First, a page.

“Someone has to speak up. Someone has to get mad!’” TV anchor Gretchen Carlson’s 2016 sexual harassment suit against all-powerful Fox News supremo Roger Ailes explodes like a megaton bomb in Jay Roach’s juicy, angry, and darkly comic take on the real-life battle between Fox’s screen queens and the king of cable news.
The first big MeToo movie, it tracks the struggle to end Ailes’ 20-year reign as a sexual predator, with John Lithgow’s wily TV-titan routinely demanding female “loyalty” in return for on-screen advancement. A pacy, glossy, star-packed drama about the high cost of doing the right thing, it swerves the preachy, women-as-victims lecture mode. Instead, it dunks you head-first into Manhattan’s crazily cut-throat and uber-Republican Fox News fortress, the most-watched cable network in America. Charlize Theron’s uncanny, authoritative Megyn Kelly (Fox’s famous queen bee) whisks us on a playful, Vice-style, audience-addressing tour of Ailes’ kingdom, where his rule (short skirts, alarmist news stories, creepy banter) is law.
As Donald Trump slams Kelly with crass insults and relentless press harassment for challenging him in the Republican debate, and Ailes exploits it for ratings, Roach’s cleverly doctored archive news footage and spiky office clashes turns it deftly into grabby, fast-moving farce. Further down the food-chain, Margot Robbie’s brazenly ambitious researcher Kayla Pospisil (a composite character drawn from Fox employees) angles for an onscreen job, horrified that Ailes wants to eyeball more than her CV.
Demoted to the afternoon show, Niclole Kidman’s sweetly steely Carlson, raging after a career deflecting Ailes’ slimy advances, is ready to start a war no one thinks she can win. Though the film is adroitly revving up your anger on the trio’s behalf, Roach (comedy veteran of the Meet The Parents and Austin Powers series) also sniffs out the gallows humour and absurdity of Fox’s outrage-and-eye-candy news output.
A hilarious production line of identical mini-dresses, Spanx, and high heels create Fox’s ‘Anchor Barbies’, along with the bullying ‘bantz’ that Carlson endures onscreen, showing off the network’s toxic sexism. It’s nicely underlined by scripter Charles Randolph’s zingy political satire, using his Oscar-winning The Big Short-style quick-fire dialogue to unpack Fox’s sly editorial angle: “What would scare my grandmother or piss off my grandfather?”
Generating sympathy for rich, pushy, noisily right-wing TV stars ain’t easy. Yet Roach and Randolph keep things surprisingly relatable, smartly using rookie Pospisil’s plight to elicit viewer empathy. Seeing Lithgow’s fatherly Ailes manoeuvre her from flirtation to humiliation within his firmly locked office, you feel rinsed in her shame and shock. Bombshell conveys expertly how emotionally and professionally terrifying whistleblowing is, as Kelly starts investigating a stream of passed-over and traumatised Fox women whose harassment complaints were career suicide.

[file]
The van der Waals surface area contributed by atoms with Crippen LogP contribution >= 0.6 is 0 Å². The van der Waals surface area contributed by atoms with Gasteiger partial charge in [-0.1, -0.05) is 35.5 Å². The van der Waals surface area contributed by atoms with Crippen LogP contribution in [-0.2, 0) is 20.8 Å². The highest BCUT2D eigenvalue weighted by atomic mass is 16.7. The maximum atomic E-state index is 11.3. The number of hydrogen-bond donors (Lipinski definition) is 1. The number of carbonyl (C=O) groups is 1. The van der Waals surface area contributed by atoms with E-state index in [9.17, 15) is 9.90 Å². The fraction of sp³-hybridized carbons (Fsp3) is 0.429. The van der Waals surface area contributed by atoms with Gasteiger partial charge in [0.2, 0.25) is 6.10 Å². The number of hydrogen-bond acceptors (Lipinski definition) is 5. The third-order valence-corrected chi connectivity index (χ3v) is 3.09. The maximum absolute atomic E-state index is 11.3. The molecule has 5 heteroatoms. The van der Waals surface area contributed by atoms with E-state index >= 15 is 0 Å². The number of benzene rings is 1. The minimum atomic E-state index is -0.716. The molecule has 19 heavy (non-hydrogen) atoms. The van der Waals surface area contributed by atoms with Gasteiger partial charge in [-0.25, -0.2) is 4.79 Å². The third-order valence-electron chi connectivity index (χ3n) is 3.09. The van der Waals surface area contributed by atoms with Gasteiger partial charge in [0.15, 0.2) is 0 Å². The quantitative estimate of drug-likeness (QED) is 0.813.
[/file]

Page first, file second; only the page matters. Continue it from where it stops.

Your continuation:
What keeps the drama taut are the excellent central performances, some sure to shake up the Oscar race. Nicole Kidman finds a merciless scrapper under Carlson’s elegance, while Margot Robbie’s Pospisil unpeels movingly from fervent Fox fan to survival-seeker. Towering over them all is Theron, showing off the Streep-ish chameleon skills she honed in Monster and Mad Max: Fury Road. Darkest Hour whiz Kazu Hiru’s prosthetics work is insanely good, making Theron almost unrecognisable in Kelly’s distinctive profile. But the gravitas, the irritated uncertainty of a woman desperate not to be a victim, are all Theron’s own work. Her intriguing performance is what will bind rest-of-the-world viewers, or anyone who isn’t a US news junkie, into this most American of stories.
Still, for all the film’s skill, there are some stumbles. The three parallel storylines mean it doesn’t have the collaborative all-for-one revenge thrills of Made In Dagenham or Nine To Five. Tonal shifts from satire to investigative-thriller mode grind their gears in places, and the film’s unifying theme of female oppression has to work overtime. What really ties the women together is Ailes – mentoring, hectoring, preying mercilessly on them. John Lithgow is masterly here, spiffy fat-suit prosthetics aiding the complex, compulsive personality his Ailes parades. Not the all-out monster of Showtime’s TV series ‘The Loudest Voice In The Room’, but a broadcasting genius, both generous and cruelly predatory.
Thankfully, the women get to be equally complicated. Like other recent female-driven films (The Favourite, Hustlers) Bombshell’s blondes are engagingly flawed – morally compromised, professionally ruthless, full of divided loyalties. Roach and Randolph’s biggest achievement here is in getting under their skin, to show how sexual harassment creates a workplace that crackles with danger and uncertainty for women. Like their Network (1976) predecessor, they’re mad as hell, and they’re not going to take it any more.